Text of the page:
View single post by Texas Defender
 Posted: Wed Mar 26th, 2008 08:16 pm
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Texas Defender

Joined: Sat Jan 27th, 2007
Location: Texas USA
Posts: 920

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   While some commanders might end up being considered great simply because of who their opponents were and what mistakes they made, I can assure you that pure luck always plays a part in war. It is something that even the greatest military minds can have no control over.

   One of many historical examples of blind luck I would present would be the attack on Pearl Harbor in 1941. It was incredibly bad luck for the Japanese that none of the three precious American aircraft carriers was in port when the attack took place. The loss of even one of them would have had a tremendous impact on the early stages of the Pacific War. There are many other examples in World War II and in other wars.

   In my Army career, I had a very extensive military education. But the most profound lesson about war and luck took place in the 1960s when I was a cadet doing summer training at Ft. Riley, KS.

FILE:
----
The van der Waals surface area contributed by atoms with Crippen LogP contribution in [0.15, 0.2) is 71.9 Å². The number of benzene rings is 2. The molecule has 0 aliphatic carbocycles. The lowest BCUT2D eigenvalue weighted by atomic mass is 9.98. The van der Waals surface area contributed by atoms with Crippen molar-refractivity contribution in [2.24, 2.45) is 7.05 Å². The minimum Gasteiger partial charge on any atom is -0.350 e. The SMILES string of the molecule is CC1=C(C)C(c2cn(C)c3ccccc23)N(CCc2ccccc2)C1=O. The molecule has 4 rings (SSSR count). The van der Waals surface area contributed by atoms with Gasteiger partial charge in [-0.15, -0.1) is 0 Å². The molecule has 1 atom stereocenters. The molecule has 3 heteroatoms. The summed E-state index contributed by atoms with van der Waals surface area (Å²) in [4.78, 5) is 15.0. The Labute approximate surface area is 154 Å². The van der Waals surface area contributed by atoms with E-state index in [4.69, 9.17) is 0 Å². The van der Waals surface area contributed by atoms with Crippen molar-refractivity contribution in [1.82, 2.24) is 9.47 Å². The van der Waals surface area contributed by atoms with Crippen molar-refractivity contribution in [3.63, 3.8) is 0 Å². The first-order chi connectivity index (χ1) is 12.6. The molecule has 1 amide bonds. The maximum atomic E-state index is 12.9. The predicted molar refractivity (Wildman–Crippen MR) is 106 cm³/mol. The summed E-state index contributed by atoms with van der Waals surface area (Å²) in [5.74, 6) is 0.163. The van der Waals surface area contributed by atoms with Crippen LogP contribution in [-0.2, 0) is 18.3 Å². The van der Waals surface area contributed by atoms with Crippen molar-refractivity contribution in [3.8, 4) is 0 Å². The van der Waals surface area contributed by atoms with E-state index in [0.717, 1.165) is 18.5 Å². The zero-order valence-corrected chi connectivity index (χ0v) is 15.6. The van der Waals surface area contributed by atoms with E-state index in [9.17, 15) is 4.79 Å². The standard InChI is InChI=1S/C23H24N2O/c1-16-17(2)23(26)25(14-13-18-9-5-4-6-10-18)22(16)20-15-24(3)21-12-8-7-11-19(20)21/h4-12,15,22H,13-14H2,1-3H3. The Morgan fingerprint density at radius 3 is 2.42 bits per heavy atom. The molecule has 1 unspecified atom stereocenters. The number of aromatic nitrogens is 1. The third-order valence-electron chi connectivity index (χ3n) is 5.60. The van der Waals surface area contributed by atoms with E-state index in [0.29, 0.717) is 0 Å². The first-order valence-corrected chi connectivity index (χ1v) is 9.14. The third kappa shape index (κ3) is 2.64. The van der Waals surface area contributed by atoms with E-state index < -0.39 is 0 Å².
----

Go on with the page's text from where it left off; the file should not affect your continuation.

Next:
At that time during wargames, my platoon had set up the perfect ambush against some guys from the 25th infantry Division. We were in perfect position. Our setup was perfect. As their point man appeared, I heard a loud buzzing sound. A massive Kansas grasshopper flew into the back of the helmet of the man to my right and there was a : "clang." The "enemy" slipped away, leaving some of us to bash the grasshopper on the ground with our rifle butts. In a real situation, their lives would have been saved, and perhaps ours lost, because of a grasshopper.

  At that instant, it became clear to me that no matter how good you are, and no matter how good your plan is, that it can all be swept into the dumpster in an instant by factors that you cannot control. In all the years that followed, none of my distinguished professors could ever teach me as much as a mindless insect in Kansas did.

   While you can make lists of traits characteristic of great generals, I don't think that you can overlook: "luck" . Simply surviving long enough in your career to be at the right place and the right time to perhaps do the right thing has a lot to do with luck. At an earlier point in time, there was probably another officer who would have been just as good if he had not been unlucky in some way.

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